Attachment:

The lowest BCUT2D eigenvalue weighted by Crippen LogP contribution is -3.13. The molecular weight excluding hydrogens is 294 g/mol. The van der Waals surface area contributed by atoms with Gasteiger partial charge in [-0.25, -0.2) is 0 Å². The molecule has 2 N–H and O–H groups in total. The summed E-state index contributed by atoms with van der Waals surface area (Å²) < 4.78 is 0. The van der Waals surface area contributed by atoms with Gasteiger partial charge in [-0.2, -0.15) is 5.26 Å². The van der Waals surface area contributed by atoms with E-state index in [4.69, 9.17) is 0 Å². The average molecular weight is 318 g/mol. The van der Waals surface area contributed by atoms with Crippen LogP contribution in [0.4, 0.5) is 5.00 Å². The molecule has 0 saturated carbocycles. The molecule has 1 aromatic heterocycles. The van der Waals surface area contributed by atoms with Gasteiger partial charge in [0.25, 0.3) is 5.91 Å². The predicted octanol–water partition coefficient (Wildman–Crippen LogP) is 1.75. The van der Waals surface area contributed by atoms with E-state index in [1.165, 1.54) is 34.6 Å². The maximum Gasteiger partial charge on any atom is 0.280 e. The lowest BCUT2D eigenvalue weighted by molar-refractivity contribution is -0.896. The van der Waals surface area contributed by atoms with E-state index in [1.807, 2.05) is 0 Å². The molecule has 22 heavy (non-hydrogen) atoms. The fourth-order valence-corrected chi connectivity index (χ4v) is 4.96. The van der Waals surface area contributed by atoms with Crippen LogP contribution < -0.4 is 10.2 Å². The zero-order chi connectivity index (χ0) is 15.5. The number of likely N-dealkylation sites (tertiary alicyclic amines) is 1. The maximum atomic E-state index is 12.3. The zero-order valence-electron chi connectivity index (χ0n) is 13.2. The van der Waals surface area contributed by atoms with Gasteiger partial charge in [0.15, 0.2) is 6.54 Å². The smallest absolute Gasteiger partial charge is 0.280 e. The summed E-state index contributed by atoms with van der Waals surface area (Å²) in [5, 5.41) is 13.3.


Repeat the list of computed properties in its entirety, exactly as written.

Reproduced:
The lowest BCUT2D eigenvalue weighted by Crippen LogP contribution is -3.13. The molecular weight excluding hydrogens is 294 g/mol. The van der Waals surface area contributed by atoms with Gasteiger partial charge in [-0.25, -0.2) is 0 Å². The molecule has 2 N–H and O–H groups in total. The summed E-state index contributed by atoms with van der Waals surface area (Å²) < 4.78 is 0. The van der Waals surface area contributed by atoms with Gasteiger partial charge in [-0.2, -0.15) is 5.26 Å². The van der Waals surface area contributed by atoms with E-state index in [4.69, 9.17) is 0 Å². The average molecular weight is 318 g/mol. The van der Waals surface area contributed by atoms with Crippen LogP contribution in [0.4, 0.5) is 5.00 Å². The molecule has 0 saturated carbocycles. The molecule has 1 aromatic heterocycles. The van der Waals surface area contributed by atoms with Gasteiger partial charge in [0.25, 0.3) is 5.91 Å². The predicted octanol–water partition coefficient (Wildman–Crippen LogP) is 1.75. The van der Waals surface area contributed by atoms with E-state index in [1.165, 1.54) is 34.6 Å². The maximum Gasteiger partial charge on any atom is 0.280 e. The lowest BCUT2D eigenvalue weighted by molar-refractivity contribution is -0.896. The van der Waals surface area contributed by atoms with E-state index in [1.807, 2.05) is 0 Å². The molecule has 22 heavy (non-hydrogen) atoms. The fourth-order valence-corrected chi connectivity index (χ4v) is 4.96. The van der Waals surface area contributed by atoms with Crippen LogP contribution < -0.4 is 10.2 Å². The zero-order chi connectivity index (χ0) is 15.5. The number of likely N-dealkylation sites (tertiary alicyclic amines) is 1. The maximum atomic E-state index is 12.3. The zero-order valence-electron chi connectivity index (χ0n) is 13.2. The van der Waals surface area contributed by atoms with Gasteiger partial charge in [0.15, 0.2) is 6.54 Å². The smallest absolute Gasteiger partial charge is 0.280 e. The summed E-state index contributed by atoms with van der Waals surface area (Å²) in [5, 5.41) is 13.3.